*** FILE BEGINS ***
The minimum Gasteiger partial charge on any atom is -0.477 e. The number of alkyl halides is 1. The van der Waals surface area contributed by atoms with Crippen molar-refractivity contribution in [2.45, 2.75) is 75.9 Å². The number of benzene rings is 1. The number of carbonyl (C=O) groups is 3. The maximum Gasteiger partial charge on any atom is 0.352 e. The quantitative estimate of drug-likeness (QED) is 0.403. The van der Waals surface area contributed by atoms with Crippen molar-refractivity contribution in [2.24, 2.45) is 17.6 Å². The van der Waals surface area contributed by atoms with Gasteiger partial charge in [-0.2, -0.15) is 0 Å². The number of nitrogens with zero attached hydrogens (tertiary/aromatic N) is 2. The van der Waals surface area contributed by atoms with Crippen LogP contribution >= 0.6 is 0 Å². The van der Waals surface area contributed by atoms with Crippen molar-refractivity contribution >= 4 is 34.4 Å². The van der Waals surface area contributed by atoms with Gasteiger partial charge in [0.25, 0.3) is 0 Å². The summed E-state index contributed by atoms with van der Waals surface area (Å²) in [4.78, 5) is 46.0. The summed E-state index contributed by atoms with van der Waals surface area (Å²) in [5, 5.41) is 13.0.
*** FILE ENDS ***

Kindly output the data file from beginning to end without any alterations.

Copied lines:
The minimum Gasteiger partial charge on any atom is -0.477 e. The number of alkyl halides is 1. The van der Waals surface area contributed by atoms with Crippen molar-refractivity contribution in [2.45, 2.75) is 75.9 Å². The number of benzene rings is 1. The number of carbonyl (C=O) groups is 3. The maximum Gasteiger partial charge on any atom is 0.352 e. The quantitative estimate of drug-likeness (QED) is 0.403. The van der Waals surface area contributed by atoms with Crippen molar-refractivity contribution in [2.24, 2.45) is 17.6 Å². The van der Waals surface area contributed by atoms with Gasteiger partial charge in [-0.2, -0.15) is 0 Å². The number of nitrogens with zero attached hydrogens (tertiary/aromatic N) is 2. The van der Waals surface area contributed by atoms with Crippen LogP contribution >= 0.6 is 0 Å². The van der Waals surface area contributed by atoms with Crippen molar-refractivity contribution >= 4 is 34.4 Å². The van der Waals surface area contributed by atoms with Gasteiger partial charge in [0.25, 0.3) is 0 Å². The summed E-state index contributed by atoms with van der Waals surface area (Å²) in [4.78, 5) is 46.0. The summed E-state index contributed by atoms with van der Waals surface area (Å²) in [5, 5.41) is 13.0.